To commemorate John Lennon’s 35th death anniversary, his wife Yoko Ono tweeted the image of the star's blood-splattered glasses and called for an end to gun violence.
It's the 35th anniversary of the murder of John Lennon, who was shot death in New York City in 1980 by crazed fan Mark David Chapman. And the former Beatle's artiste and social activist wife Yoko Ono tweeted the image of the star's blood-splattered glasses and called for an end to gun violence.
To commemorate Lennon’s death, Ono tweeted, “Over 1,100,000 people killed by guns in the USA since @JohnLennon was shot and killed on Dec 8 1980.” She then added the hashtag, “#StopGunViolence.
Ono and Lennon were married in Gibraltar on March 20, 1969. They were married for 11 years before Lennon was murdered outside their New York apartment in 1980. The 40-year-old was shot four times in the back by Mark Chapman who had asked for his autograph only hours before he laid in wait and killed him.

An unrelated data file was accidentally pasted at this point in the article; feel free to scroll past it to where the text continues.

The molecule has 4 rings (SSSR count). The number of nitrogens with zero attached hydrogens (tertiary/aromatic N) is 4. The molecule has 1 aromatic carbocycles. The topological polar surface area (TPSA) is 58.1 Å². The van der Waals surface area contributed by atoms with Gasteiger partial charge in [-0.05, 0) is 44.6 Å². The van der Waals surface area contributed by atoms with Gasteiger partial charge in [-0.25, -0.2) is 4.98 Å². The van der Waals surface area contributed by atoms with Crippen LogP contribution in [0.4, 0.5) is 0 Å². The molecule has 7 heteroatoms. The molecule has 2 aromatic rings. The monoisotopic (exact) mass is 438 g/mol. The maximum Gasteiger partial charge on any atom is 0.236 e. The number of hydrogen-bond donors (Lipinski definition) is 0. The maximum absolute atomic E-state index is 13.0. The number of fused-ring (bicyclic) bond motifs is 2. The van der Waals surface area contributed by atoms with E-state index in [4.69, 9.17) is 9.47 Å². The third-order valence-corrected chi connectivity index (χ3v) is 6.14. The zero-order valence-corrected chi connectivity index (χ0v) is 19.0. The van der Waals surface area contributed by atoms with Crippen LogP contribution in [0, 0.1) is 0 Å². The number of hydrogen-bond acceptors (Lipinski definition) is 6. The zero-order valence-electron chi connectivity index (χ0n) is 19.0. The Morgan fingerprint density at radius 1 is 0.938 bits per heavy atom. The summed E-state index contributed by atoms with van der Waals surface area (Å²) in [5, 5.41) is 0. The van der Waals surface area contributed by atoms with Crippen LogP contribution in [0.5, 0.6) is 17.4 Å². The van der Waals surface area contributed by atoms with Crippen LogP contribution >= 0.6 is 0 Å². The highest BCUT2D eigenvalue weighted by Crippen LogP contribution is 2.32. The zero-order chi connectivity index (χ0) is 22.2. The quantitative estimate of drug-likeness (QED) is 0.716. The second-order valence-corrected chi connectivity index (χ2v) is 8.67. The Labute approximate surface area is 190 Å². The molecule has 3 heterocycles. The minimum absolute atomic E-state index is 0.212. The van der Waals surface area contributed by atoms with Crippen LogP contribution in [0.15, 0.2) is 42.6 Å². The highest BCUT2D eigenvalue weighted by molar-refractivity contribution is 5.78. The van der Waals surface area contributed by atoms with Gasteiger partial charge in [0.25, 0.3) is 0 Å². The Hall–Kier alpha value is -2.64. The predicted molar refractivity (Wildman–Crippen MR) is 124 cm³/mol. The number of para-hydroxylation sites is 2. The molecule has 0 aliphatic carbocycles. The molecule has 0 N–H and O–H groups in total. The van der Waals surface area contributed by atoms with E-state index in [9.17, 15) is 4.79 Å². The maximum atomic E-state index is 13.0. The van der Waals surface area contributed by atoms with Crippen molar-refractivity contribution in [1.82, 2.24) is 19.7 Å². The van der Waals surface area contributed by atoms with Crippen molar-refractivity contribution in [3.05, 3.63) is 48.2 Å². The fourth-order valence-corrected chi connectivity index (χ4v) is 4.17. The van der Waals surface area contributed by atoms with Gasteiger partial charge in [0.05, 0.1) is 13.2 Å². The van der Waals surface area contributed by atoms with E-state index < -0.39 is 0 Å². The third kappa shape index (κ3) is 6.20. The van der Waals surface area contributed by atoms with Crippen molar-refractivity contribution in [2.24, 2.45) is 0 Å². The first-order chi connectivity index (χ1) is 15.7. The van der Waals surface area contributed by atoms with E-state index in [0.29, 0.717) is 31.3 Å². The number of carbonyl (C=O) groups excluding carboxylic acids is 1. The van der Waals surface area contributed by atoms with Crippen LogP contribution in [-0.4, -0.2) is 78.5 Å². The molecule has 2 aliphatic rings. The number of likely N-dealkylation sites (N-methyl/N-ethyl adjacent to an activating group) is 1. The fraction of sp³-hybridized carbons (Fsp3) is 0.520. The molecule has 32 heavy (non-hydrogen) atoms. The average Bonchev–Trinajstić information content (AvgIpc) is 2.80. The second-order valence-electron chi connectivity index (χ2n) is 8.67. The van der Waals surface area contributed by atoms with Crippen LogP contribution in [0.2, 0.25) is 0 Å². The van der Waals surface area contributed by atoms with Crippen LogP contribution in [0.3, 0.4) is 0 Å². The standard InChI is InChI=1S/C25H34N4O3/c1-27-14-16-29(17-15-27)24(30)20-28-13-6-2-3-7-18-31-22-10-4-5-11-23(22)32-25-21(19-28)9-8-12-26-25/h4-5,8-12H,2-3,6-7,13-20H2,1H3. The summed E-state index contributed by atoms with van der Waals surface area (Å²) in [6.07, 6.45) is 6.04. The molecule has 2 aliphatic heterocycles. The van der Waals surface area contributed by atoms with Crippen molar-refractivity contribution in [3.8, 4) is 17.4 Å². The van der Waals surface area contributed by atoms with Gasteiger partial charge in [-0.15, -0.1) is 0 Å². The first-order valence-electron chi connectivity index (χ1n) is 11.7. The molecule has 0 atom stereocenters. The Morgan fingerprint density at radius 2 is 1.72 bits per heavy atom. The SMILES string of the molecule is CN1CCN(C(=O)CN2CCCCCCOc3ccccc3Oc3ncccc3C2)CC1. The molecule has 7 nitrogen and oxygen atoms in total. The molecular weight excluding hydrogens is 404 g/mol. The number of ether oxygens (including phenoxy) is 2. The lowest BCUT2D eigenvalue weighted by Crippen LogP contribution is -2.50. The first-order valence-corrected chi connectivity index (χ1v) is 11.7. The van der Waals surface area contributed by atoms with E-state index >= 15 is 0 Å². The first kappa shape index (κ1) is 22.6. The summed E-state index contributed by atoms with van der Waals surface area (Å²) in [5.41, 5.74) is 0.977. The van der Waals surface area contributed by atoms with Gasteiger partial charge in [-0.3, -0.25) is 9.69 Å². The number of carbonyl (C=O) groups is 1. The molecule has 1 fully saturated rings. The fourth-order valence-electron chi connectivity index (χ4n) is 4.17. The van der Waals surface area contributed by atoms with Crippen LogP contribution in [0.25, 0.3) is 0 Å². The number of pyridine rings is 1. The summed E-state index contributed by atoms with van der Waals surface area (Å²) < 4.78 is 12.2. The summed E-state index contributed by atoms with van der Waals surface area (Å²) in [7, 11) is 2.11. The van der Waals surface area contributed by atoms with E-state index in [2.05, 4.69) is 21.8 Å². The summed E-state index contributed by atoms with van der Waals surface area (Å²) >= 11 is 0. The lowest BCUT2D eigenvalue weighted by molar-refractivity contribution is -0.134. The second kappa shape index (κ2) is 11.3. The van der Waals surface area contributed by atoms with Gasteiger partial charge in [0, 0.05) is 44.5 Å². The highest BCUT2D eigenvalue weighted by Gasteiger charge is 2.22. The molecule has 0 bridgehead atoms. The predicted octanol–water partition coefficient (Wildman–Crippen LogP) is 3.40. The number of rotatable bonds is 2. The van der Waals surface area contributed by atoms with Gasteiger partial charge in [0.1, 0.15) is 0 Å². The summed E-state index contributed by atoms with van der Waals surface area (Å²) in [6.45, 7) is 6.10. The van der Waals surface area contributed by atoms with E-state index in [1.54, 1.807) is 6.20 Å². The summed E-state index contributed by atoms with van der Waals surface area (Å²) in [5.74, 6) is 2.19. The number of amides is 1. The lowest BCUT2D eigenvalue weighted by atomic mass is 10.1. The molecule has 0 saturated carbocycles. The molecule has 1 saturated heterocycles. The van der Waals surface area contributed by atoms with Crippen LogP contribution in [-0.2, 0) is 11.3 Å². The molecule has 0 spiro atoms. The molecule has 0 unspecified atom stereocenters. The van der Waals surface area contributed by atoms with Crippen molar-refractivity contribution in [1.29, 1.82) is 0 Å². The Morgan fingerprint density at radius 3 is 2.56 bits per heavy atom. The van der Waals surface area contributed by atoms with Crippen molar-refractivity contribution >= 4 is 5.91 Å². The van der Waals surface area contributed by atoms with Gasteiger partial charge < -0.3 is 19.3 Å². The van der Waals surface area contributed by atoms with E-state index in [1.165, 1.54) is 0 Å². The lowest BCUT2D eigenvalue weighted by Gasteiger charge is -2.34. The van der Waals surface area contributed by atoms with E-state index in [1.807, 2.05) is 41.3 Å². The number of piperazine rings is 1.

The recent calls for tougher gun control laws in the States follows comes at a time when gun violence in America has reached record highs with more than 50 school shootings in 2015 alone.
The 25-year-old gunman had bought the .38 caliber revolver in Honolulu, where only a driver's license was needed for the transaction.
Talking about the tweet, Christian Science Monitor reported that Ono has used the same image of Lennon's bloodied spectacles, placed in front of a hazy New York skyline, to protest gun violence over the past 15 years. Following the Columbine massacre in 1999, she promoted the image on two billboards she rented in New York and Los Angeles. And in 2013, she tweeted it out four times to her 3.7 million followers. One was retweeted by President Obama’s account.
According to data from the the Centers for Disease Control and Prevention, Rolling Stone reports, some 1.15 million people have died from gunshots in the US since Lennon died. And since 1968, the year "The White Album" was released, more Americans have been killed by gun violence than in all American wars throughout history.